Chinese fusion
Chinese fusionClick the image to enlarge
Credit: Yang Yongliang Viridescence, Pages 2, 44 x 44cm, Epson Ultragiclee print on Epson textured fine art paper, 2009.

Copyright the artist, reproduced with permission.

The superb exhibition surveying 12 centuries of Chinese art currently on view at the Victoria & Albert Museum (to 19 Jan), showcases a culture that values continuity, tradition and repetition. Also evident is the strong history within Chinese art of honouring the artistic achievements of the preceding generation through the deliberate mimicking of previous styles of painting.

The Shanghai-based Yang Yongliang, our featured artist this month, does exactly this but gives a contemporary interpretation to his traditionally-inspired art, utilising new technology and updated imagery. A fusion of the old with new modalities from the West creates something entirely new in art.

Yang Yongliang cleverly recreates the main principles of Chinese blue-green Shan shui (‘mountain and water’) paintings which first arose in the fifth century using mineral dyes for the vibrant hues. Shan shui works are painted and designed according to elemental theory with the five elements representing various parts of the natural world.

Yang uses a camera and computer to manipulate his imagery of urban life thus subtly subverting traditional painting. In place of the historic natural landscapes filled with rock formations and craggy trees - perhaps even a contemplative scholar - in Yang’s work we see construction sites, large cranes, fly-overs and the assorted detritus of the rapidly growing, increasingly urbanised country that is contemporary China.

The dreamlike Shan shui seamlessly morphs into shocking modernity. In our image this month, electricity pylons and towers dot the landscape like trees, skyscrapers merge into mountains and cranes dominate the skyline. Like classic Chinese painting, it appears abstract at a distance and highly realistic up close.

One of the principles of Shan shui is to emphasise the contradictions between the ephemeral and solid, dynamic energy and calm, empty and crowded space, attractive and repulsive elements thus making the whole poetically harmonious. Yang’s image is arranged to fit into the traditional Chinese composition of a fan shape (a popular format seen throughout history) and this, with the inverted imagery, further emphasizes the artist’s modern interpretation.

Yang adds details from modern cities which have been described as ‘blots on the landscape’. However the overall impression retains the attractive aesthetic inherent in Shan shui. Thus he successfully achieves a perfect balance between fragility and danger, beauty and cruelty.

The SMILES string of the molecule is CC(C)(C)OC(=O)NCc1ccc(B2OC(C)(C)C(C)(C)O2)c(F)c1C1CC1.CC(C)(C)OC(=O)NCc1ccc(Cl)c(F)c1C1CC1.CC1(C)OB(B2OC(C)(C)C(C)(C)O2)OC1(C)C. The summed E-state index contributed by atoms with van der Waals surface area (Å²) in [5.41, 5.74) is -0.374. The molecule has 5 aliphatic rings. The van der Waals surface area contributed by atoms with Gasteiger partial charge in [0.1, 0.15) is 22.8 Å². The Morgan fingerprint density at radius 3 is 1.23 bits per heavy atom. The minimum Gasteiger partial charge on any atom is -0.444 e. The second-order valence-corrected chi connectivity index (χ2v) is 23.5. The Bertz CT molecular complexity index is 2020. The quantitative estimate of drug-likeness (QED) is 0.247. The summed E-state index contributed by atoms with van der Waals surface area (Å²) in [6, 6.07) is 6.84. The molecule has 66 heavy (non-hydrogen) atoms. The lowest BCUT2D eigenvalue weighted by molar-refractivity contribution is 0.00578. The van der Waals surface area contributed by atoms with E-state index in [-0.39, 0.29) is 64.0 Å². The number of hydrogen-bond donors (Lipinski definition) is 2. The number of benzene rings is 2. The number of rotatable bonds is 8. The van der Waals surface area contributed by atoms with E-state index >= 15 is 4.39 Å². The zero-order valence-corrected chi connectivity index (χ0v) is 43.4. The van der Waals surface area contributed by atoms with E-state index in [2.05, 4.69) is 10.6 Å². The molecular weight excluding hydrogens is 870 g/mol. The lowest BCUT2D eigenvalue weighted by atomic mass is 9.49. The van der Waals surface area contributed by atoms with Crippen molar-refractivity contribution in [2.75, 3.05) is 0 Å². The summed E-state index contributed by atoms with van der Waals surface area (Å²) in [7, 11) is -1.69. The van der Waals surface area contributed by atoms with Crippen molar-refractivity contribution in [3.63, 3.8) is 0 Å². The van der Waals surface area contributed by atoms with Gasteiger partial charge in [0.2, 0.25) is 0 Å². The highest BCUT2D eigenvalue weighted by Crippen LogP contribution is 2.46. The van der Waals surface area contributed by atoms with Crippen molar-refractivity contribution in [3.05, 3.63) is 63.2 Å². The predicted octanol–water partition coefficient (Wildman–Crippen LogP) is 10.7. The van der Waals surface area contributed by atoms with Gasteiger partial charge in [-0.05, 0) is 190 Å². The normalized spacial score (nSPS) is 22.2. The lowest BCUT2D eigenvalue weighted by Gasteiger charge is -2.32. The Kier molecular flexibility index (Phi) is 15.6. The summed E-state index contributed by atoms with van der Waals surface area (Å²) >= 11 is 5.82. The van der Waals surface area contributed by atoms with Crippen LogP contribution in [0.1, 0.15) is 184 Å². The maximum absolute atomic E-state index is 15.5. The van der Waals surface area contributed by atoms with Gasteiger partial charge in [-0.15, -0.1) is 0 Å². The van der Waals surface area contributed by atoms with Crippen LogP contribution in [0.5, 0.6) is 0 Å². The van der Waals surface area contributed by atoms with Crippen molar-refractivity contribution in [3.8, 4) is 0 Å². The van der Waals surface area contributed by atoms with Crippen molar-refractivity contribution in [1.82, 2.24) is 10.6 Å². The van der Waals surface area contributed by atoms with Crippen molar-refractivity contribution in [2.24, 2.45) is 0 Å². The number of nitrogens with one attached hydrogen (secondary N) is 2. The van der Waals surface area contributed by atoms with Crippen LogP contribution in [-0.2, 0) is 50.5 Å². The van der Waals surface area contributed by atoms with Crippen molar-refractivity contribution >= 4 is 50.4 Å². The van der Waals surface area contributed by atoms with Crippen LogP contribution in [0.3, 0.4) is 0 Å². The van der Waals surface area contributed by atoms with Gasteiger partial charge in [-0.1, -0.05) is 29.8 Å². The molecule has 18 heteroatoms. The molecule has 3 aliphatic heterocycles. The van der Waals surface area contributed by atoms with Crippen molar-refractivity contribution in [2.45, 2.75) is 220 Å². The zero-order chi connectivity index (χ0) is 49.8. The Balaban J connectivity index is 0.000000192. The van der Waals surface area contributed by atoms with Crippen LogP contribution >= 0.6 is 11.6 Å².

Recently Yang’s work has been collected by the British Museum, which has experienced a fruitful cooperation with China since 2005 with the signing of three memoranda of understanding between itself and three Chinese museums (two in Beijing and one in Shanghai). This led to the BM sending four exhibitions to China as well as two exhibitions in London featuring distinguished Chinese loans (including the terracotta figures in 2007-8) and the acquisition of two digital prints by Yang Yongliang.

Ian Stuart from the British Museum writes, ‘Yang invites reflection on whether today’s China embodies a smooth continuum (or a rupture) between past and present cultural traditions. It also prompts deliberation on whether it is possible (or impossible) for rural and urban spaces to coexist in a country that is undergoing modernisation at such a breathtaking pace.’

Coming from a traditional fine arts background, having studied from an early age traditional ink and wash / watercolour painting followed by calligraphy and decoration and design at Hong Kong University and Shanghai Fine Art Institute, puts Yang in the perfect position to meld the modern with the historic. In 2005 Yang began creating digitally manipulated photographic prints that, as Ian Stuart says, ‘are so painterly they hover perpetually between the two media, not fully belonging to either.’

Stuart points out that this series of work resonates with the lyrical, atmospheric landscapes produced during the Southern Song dynasty (1127-1279) - works that expressed with spiritual intensity a contemplative bond between man and nature. Yong’s inkjet printing in subtle tones of black and grey mimics the misty texture and gradations of tone which characterise Southern Song ink painting where fine washes and a variety of brushstrokes were used to describe natural details.

For more than two millennia, ink has been the principal medium of painting and calligraphy in China. Since the early 20th century, however, the primacy of the ‘ink art’ tradition has increasingly been challenged by new media and practices introduced from the West.

Yong is the foremost amongst such artists and his inspiring work at once delicate and dangerous, tells us something of what it is to live through such rapid modernisation and shift from an agrarian to urban economy. Through the symbolic medium of landscape, using digitally-applied ink, he successfully manages to address the very heart of what is means to be human in the 21st century.

A happy New Year to all our readers.

Catherine Mason is the author of A Computer in the Art Room: the origins of British computer arts 1950-80, published in 2008.

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